Statutory Instruments are usually drafted by the legal office of the Government Department concerned, often following consultations with interested bodies and parties whilst the SI is in draft. They are then "made" in the name of the person (usually a Secretary of State or Minister) authorised by the parent Act. Whether an instrument is subject to parliamentary procedure is determined by the parent Act.
    Some S.I.s are not laid and as such are not subject to any parliamentary procedure and simply become law on the date stated in them.
  • Draft S.I.s are not numbered.
    Once an SI is approved, they are numbered sequentially within a year and are cited by year and number:
    SI 2005 No. 41
    The Licensing Act 2003 (Personal licences) Regulations 2005
  • One of the key points to bear in mind when researching legislation is whether you are using the original version of the text or an amended version.
    This is an important point as an Act may have been amended or repealed since its commencement or a statutory instrument may have been altered.
  • This overview has concentrated on English law but I’d like to finish with a brief look at the impact of devolution on legislation.
    Through the process of devolution certain powers, formally vested in the UK Parliament, have been transferred to new legislative bodies located in Wales, Scotland and Northern Ireland. These legislative bodies are responsible for creating primary and/or delegated legislation in a wide variety of areas. However, many matters, such as foreign policy, defence, relations with the EU, taxation, etc, remain with the UK Parliament.
    The level of devolved powers for each country is not identical. Through the provisions outlined in three key pieces of legislation, The Scotland Act 1998, The Government of Wales Act 1998, and The Northern Ireland Act 1998, differing degrees of power were defined for each region.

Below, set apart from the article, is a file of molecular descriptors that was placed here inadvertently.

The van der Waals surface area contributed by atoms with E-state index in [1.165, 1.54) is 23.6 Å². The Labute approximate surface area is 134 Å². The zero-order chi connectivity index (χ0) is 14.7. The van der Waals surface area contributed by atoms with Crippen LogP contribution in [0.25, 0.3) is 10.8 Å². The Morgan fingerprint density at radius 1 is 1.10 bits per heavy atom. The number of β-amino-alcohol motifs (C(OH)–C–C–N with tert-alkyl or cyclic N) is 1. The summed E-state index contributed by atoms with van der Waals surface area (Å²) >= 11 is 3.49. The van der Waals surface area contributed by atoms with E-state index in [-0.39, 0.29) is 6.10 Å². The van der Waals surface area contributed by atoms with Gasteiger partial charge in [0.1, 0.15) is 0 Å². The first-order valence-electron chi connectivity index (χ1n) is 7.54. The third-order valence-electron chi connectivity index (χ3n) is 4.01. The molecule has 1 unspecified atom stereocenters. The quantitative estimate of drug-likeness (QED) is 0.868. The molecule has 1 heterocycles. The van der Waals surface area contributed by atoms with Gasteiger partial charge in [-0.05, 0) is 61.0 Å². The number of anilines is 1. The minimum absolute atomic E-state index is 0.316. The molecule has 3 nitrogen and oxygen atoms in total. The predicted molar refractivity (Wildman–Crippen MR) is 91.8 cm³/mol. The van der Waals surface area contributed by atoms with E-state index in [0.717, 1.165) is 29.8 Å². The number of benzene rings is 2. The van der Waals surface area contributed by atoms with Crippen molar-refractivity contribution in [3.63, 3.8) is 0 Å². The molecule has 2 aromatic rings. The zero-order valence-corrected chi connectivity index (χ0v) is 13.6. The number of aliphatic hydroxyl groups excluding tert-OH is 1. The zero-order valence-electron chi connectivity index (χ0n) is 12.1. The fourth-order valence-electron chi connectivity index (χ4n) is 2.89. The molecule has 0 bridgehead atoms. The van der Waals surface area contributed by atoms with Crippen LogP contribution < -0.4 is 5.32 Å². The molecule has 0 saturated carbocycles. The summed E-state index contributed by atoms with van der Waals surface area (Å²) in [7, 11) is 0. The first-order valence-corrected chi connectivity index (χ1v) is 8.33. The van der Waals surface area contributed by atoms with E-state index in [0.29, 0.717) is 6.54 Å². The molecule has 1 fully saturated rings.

• Introduction to uk legislation

    1. 1. Introduction to UK Legislation Bodleian Law Library Last updated November 2010
    2. 2. Session overview  Types of Legislation  The Legislatative process -Bills -Parliamentary process  Sources of Legislation -Unamended and amended - Keeping up to date
    3. 3. Types of legislation  Primary legislation  Bills – Public, Private and Hybrid  Acts – Public General, Local and Personal  Secondary or delegated legislation  Statutory Instruments (S.I.s)  Orders, Codes of Practice, etc
    4. 4. Pre-legislative materials  Before a Bill is introduced research may have already been conducted in the form of:  Green papers  White papers  Law Commission reports and working papers  Royal Commissions  Public Inquiries
    5. 5. Where to find…  information on pre-legislative materials:  Lawtel – Bills, Command Papers and News & Press databases  Internet – check Government websites and the Parliament website  Westlaw